October 8, 2009
The SPL wants to know what poem(s) you carry with you!
My favourite poems, the poems I carry with me literally and figuratively are something like scents. The way the smell of warm dust can remind me of the nook behind the hot water heater where my parents hid our Christmas presents, the way the smell of sunflowers can remind me of my first love’s sheets, the way the smoke of a bbq can conjure up Graduation Day, Syracuse 1999.
Well, poems are sometimes the same — at least the ones I really like. One of the poems I carry with me is Federico Garcia Lorca’s “New Heart” from his book Selected Verse. I bought the book on an inexplicable whim in Provincetown, Cape Cod – the last little town on a long Massachusetts peninsula.
Towards the end of my second summer home from University, some high-school friends and I drove down the traffic laden Route 6 from the town of Turo where we were staying in a peeling, sea-pale cottage filled with lifeguards – swimming in the heat and drinking in the dunes at night. Anyway, in Provincetown there was a little second-hand bookshop and Lorca grabbed my eye. Perhaps because his dark, intense face was on the spine and I was young and feeling dark and intense myself.
I bought the book. (The first book of poetry I can remember buying.) And late that night, after a lifeguard known only as The Major had given me the best sexual advice I’d yet had, when my friends had fallen asleep next to their beer cans and the embers of our fire glowed and popped, I opened to the first poem. It was the end of summer, there were loves and friends I would miss back up at University and, even then, I knew I might not see them again that year and maybe not the year after.
I read the first lines of “New Heart” and I’ve carried them on the tip of my tongue ever since:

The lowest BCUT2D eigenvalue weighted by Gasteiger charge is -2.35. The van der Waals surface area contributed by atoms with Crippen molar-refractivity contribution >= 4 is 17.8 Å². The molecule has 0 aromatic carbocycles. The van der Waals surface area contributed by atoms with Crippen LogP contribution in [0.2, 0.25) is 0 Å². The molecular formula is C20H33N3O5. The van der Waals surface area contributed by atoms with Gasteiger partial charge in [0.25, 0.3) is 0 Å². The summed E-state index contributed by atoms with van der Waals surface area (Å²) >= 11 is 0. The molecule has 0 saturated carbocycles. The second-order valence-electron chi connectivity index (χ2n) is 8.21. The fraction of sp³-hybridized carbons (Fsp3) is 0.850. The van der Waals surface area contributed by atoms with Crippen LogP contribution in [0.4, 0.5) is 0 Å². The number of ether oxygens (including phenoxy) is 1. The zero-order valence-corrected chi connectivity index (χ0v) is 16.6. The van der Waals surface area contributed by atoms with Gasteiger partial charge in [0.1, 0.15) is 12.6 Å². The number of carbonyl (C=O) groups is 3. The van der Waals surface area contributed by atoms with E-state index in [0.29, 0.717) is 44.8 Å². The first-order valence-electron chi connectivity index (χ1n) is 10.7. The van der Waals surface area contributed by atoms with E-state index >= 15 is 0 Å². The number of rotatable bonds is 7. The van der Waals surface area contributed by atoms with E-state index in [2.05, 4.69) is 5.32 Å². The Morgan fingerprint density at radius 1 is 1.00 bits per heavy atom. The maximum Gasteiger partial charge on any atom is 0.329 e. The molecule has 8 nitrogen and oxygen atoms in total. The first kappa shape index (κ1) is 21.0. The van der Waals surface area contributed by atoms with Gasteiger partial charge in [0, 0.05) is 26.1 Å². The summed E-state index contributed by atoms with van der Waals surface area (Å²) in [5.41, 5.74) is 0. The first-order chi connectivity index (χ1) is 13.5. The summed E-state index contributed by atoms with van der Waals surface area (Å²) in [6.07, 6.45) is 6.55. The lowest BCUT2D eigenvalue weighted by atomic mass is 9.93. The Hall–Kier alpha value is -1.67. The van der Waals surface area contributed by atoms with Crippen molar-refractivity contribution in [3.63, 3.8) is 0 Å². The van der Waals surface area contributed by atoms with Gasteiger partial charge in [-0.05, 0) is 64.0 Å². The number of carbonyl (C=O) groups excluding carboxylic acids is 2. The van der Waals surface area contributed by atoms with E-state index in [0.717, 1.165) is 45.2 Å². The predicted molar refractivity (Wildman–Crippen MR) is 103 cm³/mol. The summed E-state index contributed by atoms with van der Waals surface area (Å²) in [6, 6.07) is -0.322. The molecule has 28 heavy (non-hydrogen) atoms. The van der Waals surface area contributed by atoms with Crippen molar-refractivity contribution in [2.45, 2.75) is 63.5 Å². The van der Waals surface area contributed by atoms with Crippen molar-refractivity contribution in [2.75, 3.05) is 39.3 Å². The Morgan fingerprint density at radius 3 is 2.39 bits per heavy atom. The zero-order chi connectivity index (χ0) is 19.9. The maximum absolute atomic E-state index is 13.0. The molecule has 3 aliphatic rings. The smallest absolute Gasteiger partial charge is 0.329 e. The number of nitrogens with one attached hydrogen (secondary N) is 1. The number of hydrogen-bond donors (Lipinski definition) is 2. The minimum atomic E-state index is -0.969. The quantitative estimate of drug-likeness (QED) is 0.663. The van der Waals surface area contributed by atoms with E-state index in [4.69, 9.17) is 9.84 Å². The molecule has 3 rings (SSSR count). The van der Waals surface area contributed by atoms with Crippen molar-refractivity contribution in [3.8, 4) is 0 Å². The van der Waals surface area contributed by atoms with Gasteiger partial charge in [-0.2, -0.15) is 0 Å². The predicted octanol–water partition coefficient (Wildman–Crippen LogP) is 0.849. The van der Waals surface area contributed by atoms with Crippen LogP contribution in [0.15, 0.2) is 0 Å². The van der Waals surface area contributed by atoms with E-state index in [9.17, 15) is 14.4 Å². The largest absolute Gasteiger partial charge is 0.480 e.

“Like a snake, my heart
has shed its skin.
I hold it there in my hand,
full of honey and wounds.”
And the battered book itself has been carried with me many places – upstate New York, the green mountains of Vermont, Edinburgh and the coast of Spain where it felt very much at home with the with the smell of white sand, salt and seaweed.
A more recent poem I’ve discovered (and expect to carry with me for a long time to come) is Wendell Berry’s “How to be a Poet (to remind myself)” which I have taped to my bathroom mirror. To remind myself, of course.
The poem is in three parts – each one with a new invocation. The bit I quote most to myself is:
“Breathe with unconditional breath
the unconditioned air.
Shun electric wire.
Communicate slowly. Live
a three-dimensioned life;
stay away from screens.
Stay away from anything
that obscures the place it is in.
There are no unsacred places;
there are only sacred places
and desecrated places.”
“Stay away from screens. Stay away from anything that obscures the place it is in.”
Reminds me, always, to get away from the evil, glowing devil box the notion of which tells me I should wrap this up and go the three dimensional!
If you have a poem you carry with you, and you’d like to share, we’d love to hear it. You can either respond to this post, or email firstname.lastname@example.org.
Here’s some guideline questions that might help:
Where and when did you first encounter the poem?
What did it mean to you then? How did it make you feel? Did it change you in any way?
What does it mean to you now?
Do you actually carry it? (e.g. in your head, on your ipod, in your wallet or diary, etc)
- And would you be willing to take part in audio/video recording for our Carry a Poem site?
We’d be very glad to have your stories on board.”
So, what are you waiting for — let us know the poem you carry with you.